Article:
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Campus Sexual Misconduct Investigations: What’s Changed Six Months Into the New Administration? Campus Sexual Misconduct Investigations: What’s Changed Six Months Into the New Administration?

Campus Sexual Misconduct Investigations: What’s Changed Six Months Into the New Administration?

It’s now been six months since the Trump administration took over the Department of Education (DOE). Many are expecting the new administration to change the guidance put forward by the DOE’s Office of Civil Rights (OCR) regarding how colleges and universities should handle sexual misconduct investigations. In particular, changes are anticipated in the guidance set forth in the Dear Colleague letter published in 2011 that, among other things, informed colleges they should apply a “preponderance of the evidence” standard during sexual misconduct hearings. While there have not been changes to the guidance to date, significant personnel changes and modifications to the OCR’s operating procedures forecast that major changes should be expected.

New Secretary of the DOE and Leader of the OCR
On February 7, 2017, the Senate confirmed Betsy DeVos as Secretary of Education by a 51-50 vote, with Vice President Mike Pence breaking the tie. Prior to leading DOE, Secretary DeVos was known for advocating for school choice.
The position of OCR director requires a Presidential nomination and Senate confirmation. To date, no permanent head of OCR has been nominated. However, Secretary DeVos named Candice Jackson as acting director of OCR. Under the Federal Vacancies Reform Act, Ms. Jackson can serve in this capacity for 210 days, provided the President nominates a permanent director prior to the end of the 210 days. If the President timely submits a nomination, Ms. Jackson may then serve while the nominee is pending Senate confirmation.
Ms. Jackson is a former sexual assault victim. Recently she made a controversial comment claiming, with respect to sexual misconduct complaints, “the accusations—90 percent of them—fall into the category of we were both drunk, we broke up, and six months later I found myself under a Title IX investigation because she just decided that our last sleeping together was not quite right.” As many Title IX coordinators can attest, this describes some cases, but in many cases, the alleged victim and perpetrator either did not know each other prior to the alleged sexual misconduct or were merely casual acquaintances, and most incidents are reported soon after they occur. Ms. Jackson later apologized for her comment.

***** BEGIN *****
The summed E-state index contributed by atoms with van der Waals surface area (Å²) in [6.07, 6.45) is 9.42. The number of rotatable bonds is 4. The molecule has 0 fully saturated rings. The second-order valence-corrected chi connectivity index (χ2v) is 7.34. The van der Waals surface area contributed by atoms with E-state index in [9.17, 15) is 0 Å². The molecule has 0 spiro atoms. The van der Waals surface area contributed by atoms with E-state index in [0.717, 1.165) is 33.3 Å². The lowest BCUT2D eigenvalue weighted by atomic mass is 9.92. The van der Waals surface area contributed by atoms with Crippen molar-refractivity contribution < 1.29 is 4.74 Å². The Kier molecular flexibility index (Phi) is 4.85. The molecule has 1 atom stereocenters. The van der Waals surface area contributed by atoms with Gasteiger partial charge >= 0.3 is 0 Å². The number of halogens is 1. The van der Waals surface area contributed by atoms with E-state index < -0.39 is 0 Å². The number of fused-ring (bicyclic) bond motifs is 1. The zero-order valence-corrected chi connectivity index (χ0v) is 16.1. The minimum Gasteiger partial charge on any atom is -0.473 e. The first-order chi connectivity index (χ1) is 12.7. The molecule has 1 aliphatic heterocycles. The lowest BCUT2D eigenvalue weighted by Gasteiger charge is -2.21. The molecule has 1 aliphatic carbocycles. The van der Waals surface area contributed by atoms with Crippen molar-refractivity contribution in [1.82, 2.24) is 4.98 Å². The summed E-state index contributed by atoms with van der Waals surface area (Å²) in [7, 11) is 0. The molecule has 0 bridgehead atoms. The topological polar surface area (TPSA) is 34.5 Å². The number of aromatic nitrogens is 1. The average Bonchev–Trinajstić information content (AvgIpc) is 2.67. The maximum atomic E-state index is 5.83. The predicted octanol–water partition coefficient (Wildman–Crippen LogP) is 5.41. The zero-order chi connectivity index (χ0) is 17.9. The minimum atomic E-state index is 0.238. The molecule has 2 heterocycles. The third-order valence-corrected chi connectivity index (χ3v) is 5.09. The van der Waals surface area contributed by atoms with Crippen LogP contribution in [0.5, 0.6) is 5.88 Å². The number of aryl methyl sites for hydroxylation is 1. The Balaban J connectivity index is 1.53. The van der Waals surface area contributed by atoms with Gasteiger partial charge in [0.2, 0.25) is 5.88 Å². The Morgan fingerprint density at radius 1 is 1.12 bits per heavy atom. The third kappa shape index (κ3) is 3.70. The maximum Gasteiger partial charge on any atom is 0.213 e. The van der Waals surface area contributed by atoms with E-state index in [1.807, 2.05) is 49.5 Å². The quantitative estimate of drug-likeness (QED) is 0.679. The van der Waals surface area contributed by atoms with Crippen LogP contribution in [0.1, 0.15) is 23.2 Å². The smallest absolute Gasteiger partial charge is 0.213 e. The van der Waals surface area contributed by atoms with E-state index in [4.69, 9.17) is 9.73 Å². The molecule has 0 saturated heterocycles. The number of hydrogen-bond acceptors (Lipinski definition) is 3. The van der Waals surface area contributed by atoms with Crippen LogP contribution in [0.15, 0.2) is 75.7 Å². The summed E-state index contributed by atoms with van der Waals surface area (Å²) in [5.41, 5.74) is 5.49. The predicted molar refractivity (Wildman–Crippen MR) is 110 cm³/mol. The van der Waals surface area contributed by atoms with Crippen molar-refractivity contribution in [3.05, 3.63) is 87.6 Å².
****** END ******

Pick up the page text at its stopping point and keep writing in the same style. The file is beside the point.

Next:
Potential Cuts in Staffing at OCR
Steep budget cuts have been proposed for many federal agencies. OCR fared better than most agencies by maintaining level funding. The budget, however, calls for reducing full-time employees by seven percent. If this budget passes, the case load of OCR’s case officers will increase. While OCR’s goal is to resolve investigations within 180 days, most resolutions take much longer, and commentators are concerned the reduction in personnel will further extend the time to complete investigations. 
Change in Scope of Investigations
The OCR made its first substantive policy change in June when Ms. Jackson issued an internal memorandum to OCR’s investigators discussing the scope of investigations conducted by OCR. Investigations are generally commenced when a complaint is filed regarding an individual case. OCR investigators, however, generally review numerous cases during the course of the investigation to determine whether there are systemic issues constituting violations of Title IX. Ms. Jackson stated going forward “OCR will only apply a ‘systemic’ or ‘class-action’ approach where the individual complaint allegations themselves raise systemic or class-wide issues or the investigative team determines a systemic approach is warranted through conversations with the complainant.”
Ms. Jackson’s changes will make investigations less burdensome. One of the most difficult aspects of investigations is pulling together all of the information regarding the sexual misconduct investigations an institution has handled in the past few years. In addition, persons interviewed by OCR have to prepare to discuss all investigations of which they’ve been a part, some occurring years prior. Now the institution can, in most cases, focus on the individual complaint. While OCR retains the right to investigate systemic issues if the complaint alleges such issues or they come to its attention during an investigation, wide-ranging investigations should occur significantly less frequently than before.